Sprint Tsar Alex Popov, a Russian member of the International Olympic Committee, has openly criticised the way the doping case surrounding Cesar Cielo and three Brazil teammates was handled last year.
Athletes, Popov told a Brazilian paper at an IOC session in London, "were not satisfied with what happened". Cielo, Olympic 50m freestyle champion, retained the dash world crown in Shanghai in the wake of an eve-of-championships Court of Arbitration ruling - the panel flown to China to deliberate - that reinforced the warning given by the Confederação Brasileira de Desportos Aquáticos after tests returned positive.
FINA challenged the warning and called for a six-month suspension after Cielo and three training partners tested positive for a banned diuretic. CAS sided with Cielo and Co on the basis of lawyer Howard Jacobs' case that cross-contaminationss at a laboratory had been to blame.
The lab that had made a caffeine-based food supplement for the swimmers at first denied that it handled the substance in question but contrary evidence was offered to CAS. Cielo said the truth had prevailed and went on to tale two world titles, the 50m free and 'fly.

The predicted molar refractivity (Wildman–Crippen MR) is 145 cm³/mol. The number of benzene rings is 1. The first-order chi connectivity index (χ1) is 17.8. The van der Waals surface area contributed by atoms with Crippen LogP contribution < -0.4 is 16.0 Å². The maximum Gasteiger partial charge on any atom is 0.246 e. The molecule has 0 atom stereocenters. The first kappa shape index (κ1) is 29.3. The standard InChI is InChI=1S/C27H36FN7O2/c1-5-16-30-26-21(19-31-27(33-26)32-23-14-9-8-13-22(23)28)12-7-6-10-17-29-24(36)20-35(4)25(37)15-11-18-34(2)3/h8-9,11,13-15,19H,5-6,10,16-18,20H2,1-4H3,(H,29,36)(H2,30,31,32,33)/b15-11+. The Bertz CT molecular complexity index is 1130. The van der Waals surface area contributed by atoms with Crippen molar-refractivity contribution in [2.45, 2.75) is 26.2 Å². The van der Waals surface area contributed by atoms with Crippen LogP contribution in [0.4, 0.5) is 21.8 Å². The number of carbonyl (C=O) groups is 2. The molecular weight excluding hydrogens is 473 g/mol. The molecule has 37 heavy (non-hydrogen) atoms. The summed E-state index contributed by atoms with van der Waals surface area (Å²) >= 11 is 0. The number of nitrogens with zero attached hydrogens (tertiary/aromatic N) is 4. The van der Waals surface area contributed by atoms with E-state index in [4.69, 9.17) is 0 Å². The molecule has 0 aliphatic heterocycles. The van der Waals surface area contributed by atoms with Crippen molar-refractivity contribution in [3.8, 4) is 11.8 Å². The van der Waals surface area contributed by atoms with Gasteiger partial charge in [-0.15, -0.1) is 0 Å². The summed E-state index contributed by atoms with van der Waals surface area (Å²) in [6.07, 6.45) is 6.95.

But at an IOC session, Popov, the only man ever to retain both the 50m and 100m freestyle Olympic titles (1992-96) and now involved in readying the Olympic movement for the 2016 Games in Rio, told the Brazilian paper O Estado that the case continued to annoy the wider world of swimming.
Popov told the paper: "I didn't like what happened in Shanghai. It wasn't correct. There's still something very strange about that story." He added that while one had to respect the decisions of bodies such as CAS, he added: But, once again, the right thing wasn't done."
Asked about the laboratory's position and acceptance of blame, Popov said: "That's just nonsense. Real nonsense. Many swimmers were unsatisfied with what happened. They didn't like the decision taken at all."